What you can do when prices rise – click Telegram

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Written by Suzanne De Vito | Bankrate.com

Inflation is not done with the American public.

After a modest increase of 0.1% in August, the consumer price index increased by 0.4% in September, which led to large increases in the cost of food, health care and housing.

While housing overall rose 0.7 percent, both the rent index and the rent-equivalent index for homeowners rose 0.8 percent in September. The latest is the largest monthly increase for this index since June 1990.

The Federal Reserve responded, as it has done all year, with another interest rate hike. That means higher rates on many types of mortgages and — for home buyers in general — continued elevated home prices in the coming months.

To bring inflation back down to Earth, the Federal Reserve has steadily raised rates — five times so far in 2022, with the most recent increase on September 22. These actions have had an indirect effect on mortgage rates, with the average 30-year fixed rate recently exceeding 7 percent. As of July, average monthly mortgage payments are up 50 percent from last year, from $1,240 (2021) to $1,861 (2022), according to the National Association of Realtors’ latest “Housing Affordability Index.”

What is happening now in the housing market

According to CoreLogic, home prices rose 13.5 percent year-over-year in August. While that represents a slowdown, it’s still high by historical standards, and inflation isn’t helping. Both buyers and sellers are less optimistic about their prospects, according to the latest Fannie Mae index, with the trend steady.

“HPSI [Home Purchase Sentiment Index] fell this month to the lowest level since October 2011,” Doug Duncan, Fannie Mae’s senior vice president and chief economist, said in a statement. of consumers believe that home prices will fall, not rise, next year – a shift in polling sentiment that previously occurred only in 2011 and at the start of the pandemic in 2020.

“What’s more, 75 percent of consumers still think it’s a bad time to buy a home, with most citing high home prices and unfavorable economic and mortgage rates as the main reasons.”

Should we expect a decrease in inflation?

With inflation still weighing on the economy and housing market, should you buy a home now? What about selling the house now?

If you can’t make the numbers work, you might want to wait until it’s over instead of buying a home today to beat rising prices and rates, especially if you’re a first-time buyer. Even though you’re putting off building equity, you may find that you’re in a better position to buy in the future when the market cools and your income potentially has room to grow.

“Even if inflation is steadily declining, that does not mean prices are falling; it just means prices aren’t rising as fast,” says Greg McBride, chief financial analyst at Bankrate. “For homebuyers, a more modest rate of appreciation or even a period of stagnant home prices could allow for further income growth. Instead of overstretching yourself now, you can buy a little more comfortably in a couple of years when your income growth outpaces housing price growth. But there are no guarantees, and the rent has definitely increased during this time.”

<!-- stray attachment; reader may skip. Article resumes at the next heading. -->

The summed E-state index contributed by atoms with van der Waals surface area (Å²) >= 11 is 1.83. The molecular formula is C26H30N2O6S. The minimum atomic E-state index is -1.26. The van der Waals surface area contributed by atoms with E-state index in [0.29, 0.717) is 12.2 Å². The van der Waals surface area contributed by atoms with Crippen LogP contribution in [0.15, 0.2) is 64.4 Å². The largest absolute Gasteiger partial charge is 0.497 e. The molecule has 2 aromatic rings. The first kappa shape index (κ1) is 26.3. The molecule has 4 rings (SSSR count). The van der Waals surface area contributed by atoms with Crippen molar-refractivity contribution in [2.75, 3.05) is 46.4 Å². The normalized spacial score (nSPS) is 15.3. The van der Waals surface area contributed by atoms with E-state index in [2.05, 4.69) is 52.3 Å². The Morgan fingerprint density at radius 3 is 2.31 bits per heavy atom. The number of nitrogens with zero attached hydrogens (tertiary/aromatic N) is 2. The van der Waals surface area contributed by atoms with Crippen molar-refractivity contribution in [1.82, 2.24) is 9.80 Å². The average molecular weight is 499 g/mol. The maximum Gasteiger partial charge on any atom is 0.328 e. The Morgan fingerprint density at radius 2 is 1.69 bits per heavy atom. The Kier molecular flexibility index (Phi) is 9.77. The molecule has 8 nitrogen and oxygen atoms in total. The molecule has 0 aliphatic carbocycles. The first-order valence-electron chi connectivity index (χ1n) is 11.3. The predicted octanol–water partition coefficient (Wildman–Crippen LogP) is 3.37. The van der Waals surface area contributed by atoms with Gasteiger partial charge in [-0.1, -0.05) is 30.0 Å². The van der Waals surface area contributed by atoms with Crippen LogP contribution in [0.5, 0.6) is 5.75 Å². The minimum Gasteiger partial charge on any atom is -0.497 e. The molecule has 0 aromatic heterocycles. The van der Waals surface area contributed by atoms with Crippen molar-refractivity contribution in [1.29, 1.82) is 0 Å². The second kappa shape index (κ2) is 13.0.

However, your life circumstances may require you to buy a home now, and that’s as valid a reason as any. Since you are buying at or near the peak of the market, be prepared to stay home for a while if you want to come out ahead when you sell.

For sellers, the situation is turning around. Depending on where you live, you may find fewer takers or have to lower the price. Let’s not forget what’s happening on the other side of the deal: When you’re looking to buy your next home, you’ll be fighting for a limited number of properties available – and now you’ll probably get a new mortgage at a higher rate to boot.

If you’re in the mood to buy now, you can try stretching your dollars:

— Placement of down payment savings in a high-yield account. One benefit of inflation and the Fed’s response: higher interest rates on savings accounts. If you haven’t already, put your down payments into a high-yielding account. Just make sure the account allows you to easily access your money when it’s time to close — some online savings accounts take three days to deliver your withdrawal funds.

— Consider a mortgage lender with low or no fees. Although it may be more convenient to get a mortgage from your bank, banks usually charge an origination fee, often 1 percent of the amount you borrow. Many non-bank and online lenders don’t, so if you find a no-fee lender with attractive rates, you’ll have more money in your pocket.

— Fixing the mortgage rate. When you find a lender and apply for a loan, ask about fixing your rate. Now is not the time to take a risk if your monthly mortgage payment has suddenly skyrocketed in price right before you are about to close.

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